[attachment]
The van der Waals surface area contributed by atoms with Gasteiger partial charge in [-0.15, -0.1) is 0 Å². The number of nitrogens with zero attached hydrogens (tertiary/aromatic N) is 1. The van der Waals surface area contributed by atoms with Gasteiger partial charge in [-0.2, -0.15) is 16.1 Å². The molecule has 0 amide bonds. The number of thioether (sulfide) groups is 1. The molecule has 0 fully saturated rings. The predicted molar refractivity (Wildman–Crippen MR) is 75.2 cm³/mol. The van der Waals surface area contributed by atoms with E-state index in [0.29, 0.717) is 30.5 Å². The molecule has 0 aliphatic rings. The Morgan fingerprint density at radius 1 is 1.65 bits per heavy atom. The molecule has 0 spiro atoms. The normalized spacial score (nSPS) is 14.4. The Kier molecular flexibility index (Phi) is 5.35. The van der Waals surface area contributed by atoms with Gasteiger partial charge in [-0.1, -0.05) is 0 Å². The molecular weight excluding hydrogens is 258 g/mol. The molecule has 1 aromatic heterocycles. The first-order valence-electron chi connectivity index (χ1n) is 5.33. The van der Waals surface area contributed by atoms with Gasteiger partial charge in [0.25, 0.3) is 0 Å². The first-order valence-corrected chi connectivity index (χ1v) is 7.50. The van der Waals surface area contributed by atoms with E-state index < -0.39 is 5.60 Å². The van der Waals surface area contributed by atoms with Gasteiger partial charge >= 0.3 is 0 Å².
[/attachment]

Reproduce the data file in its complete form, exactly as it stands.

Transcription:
The van der Waals surface area contributed by atoms with Gasteiger partial charge in [-0.15, -0.1) is 0 Å². The number of nitrogens with zero attached hydrogens (tertiary/aromatic N) is 1. The van der Waals surface area contributed by atoms with Gasteiger partial charge in [-0.2, -0.15) is 16.1 Å². The molecule has 0 amide bonds. The number of thioether (sulfide) groups is 1. The molecule has 0 fully saturated rings. The predicted molar refractivity (Wildman–Crippen MR) is 75.2 cm³/mol. The van der Waals surface area contributed by atoms with E-state index in [0.29, 0.717) is 30.5 Å². The molecule has 0 aliphatic rings. The Morgan fingerprint density at radius 1 is 1.65 bits per heavy atom. The molecule has 0 spiro atoms. The normalized spacial score (nSPS) is 14.4. The Kier molecular flexibility index (Phi) is 5.35. The van der Waals surface area contributed by atoms with Gasteiger partial charge in [-0.1, -0.05) is 0 Å². The molecular weight excluding hydrogens is 258 g/mol. The molecule has 1 aromatic heterocycles. The first-order valence-electron chi connectivity index (χ1n) is 5.33. The van der Waals surface area contributed by atoms with Gasteiger partial charge in [0.25, 0.3) is 0 Å². The first-order valence-corrected chi connectivity index (χ1v) is 7.50. The van der Waals surface area contributed by atoms with E-state index < -0.39 is 5.60 Å². The van der Waals surface area contributed by atoms with Gasteiger partial charge >= 0.3 is 0 Å².